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To benchmark the toxicity of the extracts that induced significant mortality for comparison with other toxins, the LC 50 values of the extracts was determined by testing across the concentration range 2000 μg/ml to 125 μg/ml in the Artemia nauplii bioassay. For comparison, potassium dichromate was tested across the same concentration range. [Table 2] shows the LC 50 values of the extracts which had shown toxicity toward A. franciscana. While several extracts appeared toxic in the extract mortality screening study [Figure 3], determination of their LC 50 values demonstrates that most were nontoxic as LC 50 values of ≥1000 μg/ml have previously been defined as nontoxic in the Artemia nauplii bioassay. [41] While the C. oliveri methanol extract, both D. pruriens fruit extracts, both E. angustifolius extracts, S. australe leaf extracts and all Tasmannia spp. extracts appeared toxic in the screening study [Figure 3], all had LC 50 values of ≥1000 μg/ml and are therefore considered to be nontoxic. In contrast, all Eucalyptus spp. extracts, the S. australe fruit extracts and all S. forte and S. leuhmannii extracts had LC 50 values ≤1000 μg/ml and were therefore considered to be toxic. While these extracts displayed significant toxicity, potassium dichromate (the positive control) displayed substantially higher toxicity at 24 h (24 h LC 50 92.3 μg/ml).

High performance liquid chromatography-MS/MS analysis of extracts displaying antimicrobial activity

The Proteus growth inhibition and MIC studies indicated that T. lanceolata fruit extracts had the most promise for further phytochemical characterization. These were examined for the presence of the trans-3, 4, 5-trihydroxy-trans-stilbene (resveratrol) to examine whether resveratrol may be responsible for the anti-Proteus activity observed in these studies. Resveratrol is a potent anti-inflammatory compound produced as a phytoalexin (plant antibiotic) by many diverse plant species including grapes, berries, peanuts [42] as well as some species of pine trees, Acacias, Terminalias, [43] orchids, and lilies (Polunin et al., 2002). [44]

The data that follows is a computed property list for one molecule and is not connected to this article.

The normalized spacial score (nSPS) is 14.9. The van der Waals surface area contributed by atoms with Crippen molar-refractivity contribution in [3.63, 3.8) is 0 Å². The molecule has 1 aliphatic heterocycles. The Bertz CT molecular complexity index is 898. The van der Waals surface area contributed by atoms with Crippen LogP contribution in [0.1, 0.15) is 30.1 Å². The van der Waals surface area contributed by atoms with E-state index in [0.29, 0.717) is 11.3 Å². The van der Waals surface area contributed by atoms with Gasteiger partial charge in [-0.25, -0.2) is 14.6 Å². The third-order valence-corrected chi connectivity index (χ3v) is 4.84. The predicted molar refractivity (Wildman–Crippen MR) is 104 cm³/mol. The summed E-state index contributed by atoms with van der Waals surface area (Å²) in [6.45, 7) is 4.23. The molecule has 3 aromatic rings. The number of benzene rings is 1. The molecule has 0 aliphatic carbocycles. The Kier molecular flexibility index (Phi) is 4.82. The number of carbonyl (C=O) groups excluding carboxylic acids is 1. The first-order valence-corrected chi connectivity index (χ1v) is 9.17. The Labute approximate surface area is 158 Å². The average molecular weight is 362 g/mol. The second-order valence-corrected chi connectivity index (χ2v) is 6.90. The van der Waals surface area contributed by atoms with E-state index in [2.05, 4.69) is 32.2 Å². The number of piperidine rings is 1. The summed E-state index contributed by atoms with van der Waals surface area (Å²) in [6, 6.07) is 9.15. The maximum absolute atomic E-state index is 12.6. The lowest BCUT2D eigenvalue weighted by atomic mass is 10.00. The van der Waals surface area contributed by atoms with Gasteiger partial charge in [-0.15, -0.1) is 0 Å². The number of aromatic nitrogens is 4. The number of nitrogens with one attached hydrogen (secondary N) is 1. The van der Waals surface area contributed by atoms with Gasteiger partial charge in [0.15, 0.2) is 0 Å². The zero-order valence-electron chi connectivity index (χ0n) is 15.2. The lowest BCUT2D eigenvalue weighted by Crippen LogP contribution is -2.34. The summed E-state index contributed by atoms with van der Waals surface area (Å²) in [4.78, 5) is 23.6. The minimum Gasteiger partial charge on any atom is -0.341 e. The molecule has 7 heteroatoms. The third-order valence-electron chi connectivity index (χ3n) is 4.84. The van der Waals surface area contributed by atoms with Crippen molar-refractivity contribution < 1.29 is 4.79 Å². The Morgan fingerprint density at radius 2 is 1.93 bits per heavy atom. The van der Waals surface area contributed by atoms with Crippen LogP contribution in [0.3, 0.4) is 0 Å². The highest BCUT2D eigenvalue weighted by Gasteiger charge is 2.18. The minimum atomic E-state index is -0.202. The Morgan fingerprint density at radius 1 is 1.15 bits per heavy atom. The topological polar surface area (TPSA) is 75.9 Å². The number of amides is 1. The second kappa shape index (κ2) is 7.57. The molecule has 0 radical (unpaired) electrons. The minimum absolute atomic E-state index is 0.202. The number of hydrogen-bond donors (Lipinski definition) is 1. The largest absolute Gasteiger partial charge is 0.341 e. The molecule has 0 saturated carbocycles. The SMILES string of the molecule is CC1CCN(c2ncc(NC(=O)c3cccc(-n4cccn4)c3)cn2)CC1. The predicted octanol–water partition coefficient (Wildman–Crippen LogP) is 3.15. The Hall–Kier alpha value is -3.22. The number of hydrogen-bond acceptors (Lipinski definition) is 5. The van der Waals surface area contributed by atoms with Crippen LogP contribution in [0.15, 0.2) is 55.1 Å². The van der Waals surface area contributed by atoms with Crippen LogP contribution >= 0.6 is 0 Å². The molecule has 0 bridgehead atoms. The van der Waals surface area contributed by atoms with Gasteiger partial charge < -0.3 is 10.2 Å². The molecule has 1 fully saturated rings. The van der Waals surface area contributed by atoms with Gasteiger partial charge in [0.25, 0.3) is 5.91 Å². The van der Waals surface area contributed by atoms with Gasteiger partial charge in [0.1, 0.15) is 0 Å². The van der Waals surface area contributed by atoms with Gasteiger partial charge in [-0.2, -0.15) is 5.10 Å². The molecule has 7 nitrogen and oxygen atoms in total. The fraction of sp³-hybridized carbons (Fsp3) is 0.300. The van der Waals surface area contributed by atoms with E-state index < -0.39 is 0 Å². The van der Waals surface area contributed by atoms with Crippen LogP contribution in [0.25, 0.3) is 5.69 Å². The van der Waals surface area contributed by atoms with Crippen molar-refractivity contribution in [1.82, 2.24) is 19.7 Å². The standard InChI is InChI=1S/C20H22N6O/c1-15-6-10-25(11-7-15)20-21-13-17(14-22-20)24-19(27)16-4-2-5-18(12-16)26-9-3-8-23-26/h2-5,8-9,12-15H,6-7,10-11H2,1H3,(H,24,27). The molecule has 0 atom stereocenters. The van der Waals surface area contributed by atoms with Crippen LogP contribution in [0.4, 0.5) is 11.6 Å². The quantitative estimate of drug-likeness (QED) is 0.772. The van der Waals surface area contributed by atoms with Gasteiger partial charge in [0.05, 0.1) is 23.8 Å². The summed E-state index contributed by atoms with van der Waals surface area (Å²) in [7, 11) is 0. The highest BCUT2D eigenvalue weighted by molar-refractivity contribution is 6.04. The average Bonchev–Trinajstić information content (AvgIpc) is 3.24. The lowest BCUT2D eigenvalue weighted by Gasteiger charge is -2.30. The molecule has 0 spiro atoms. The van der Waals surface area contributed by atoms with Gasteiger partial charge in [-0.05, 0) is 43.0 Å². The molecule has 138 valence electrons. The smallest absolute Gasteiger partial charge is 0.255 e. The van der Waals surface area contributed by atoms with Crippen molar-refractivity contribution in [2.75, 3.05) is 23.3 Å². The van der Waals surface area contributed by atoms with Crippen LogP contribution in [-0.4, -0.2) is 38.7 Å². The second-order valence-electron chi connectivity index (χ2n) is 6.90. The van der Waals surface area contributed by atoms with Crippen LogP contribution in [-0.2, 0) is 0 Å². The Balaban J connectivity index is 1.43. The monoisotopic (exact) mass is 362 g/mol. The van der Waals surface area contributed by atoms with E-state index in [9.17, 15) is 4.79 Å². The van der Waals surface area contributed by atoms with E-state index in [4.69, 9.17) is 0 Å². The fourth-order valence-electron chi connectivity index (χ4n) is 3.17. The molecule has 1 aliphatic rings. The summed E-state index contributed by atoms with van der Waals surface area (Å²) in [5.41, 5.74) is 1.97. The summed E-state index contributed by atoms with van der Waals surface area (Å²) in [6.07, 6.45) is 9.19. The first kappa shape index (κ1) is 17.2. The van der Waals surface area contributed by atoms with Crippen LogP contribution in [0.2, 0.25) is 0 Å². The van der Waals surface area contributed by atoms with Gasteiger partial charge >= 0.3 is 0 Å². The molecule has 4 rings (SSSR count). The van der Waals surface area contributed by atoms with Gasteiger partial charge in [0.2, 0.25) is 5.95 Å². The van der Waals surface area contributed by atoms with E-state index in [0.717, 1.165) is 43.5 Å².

Optimized HPLC-MS/MS parameters were developed and used to profile the compounds from the methanolic [Figure 4] and aqueous [Figure 5] extractions of T. lanceolata fruit. Although the negative ion chromatograms yielded significantly higher signals than those observed for the positive ion (an order of magnitude higher), the negative ion chromatogram had significantly higher background levels, due to ionization of the reference ions in this mode. The T. lanceolata fruit methanol extract chromatograms in both positive and negative ion modes [Figure 4] revealed numerous overlapping peaks, particularly in the early and middle stages of the chromatogram corresponding to the elution of polar compounds. Nearly, all of the methanol extract compounds had eluted by 12 min (corresponding to approximately 27% acetonitrile). Indeed, numerous peaks eluted in the first 5 min with 5% acetonitrile. However, a prominent peak eluting later in the positive ion chromatogram [Figure 4]a at approximately 16 min (corresponding to approximately 44% acetonitrile) indicates the broad spread of polarities of the compounds in this extract. This later eluting peak was not apparent in the T. lanceolata fruit methanol extract negative ion chromatogram [Figure 4]b.
Figure 4: Reversed-phase high performance liquid chromatography total peak chromatogram of 10 μl injections of the methanolic extracts of Tasmannia lanceolata fruit (a) in positive ionisation mode and (b) in negative ionisation mode. Extracts were dried and resuspended in deionised water. Arrows indicate the stilbene peaks detected in each chromatogram. Chromatography conditions were as described in the methods section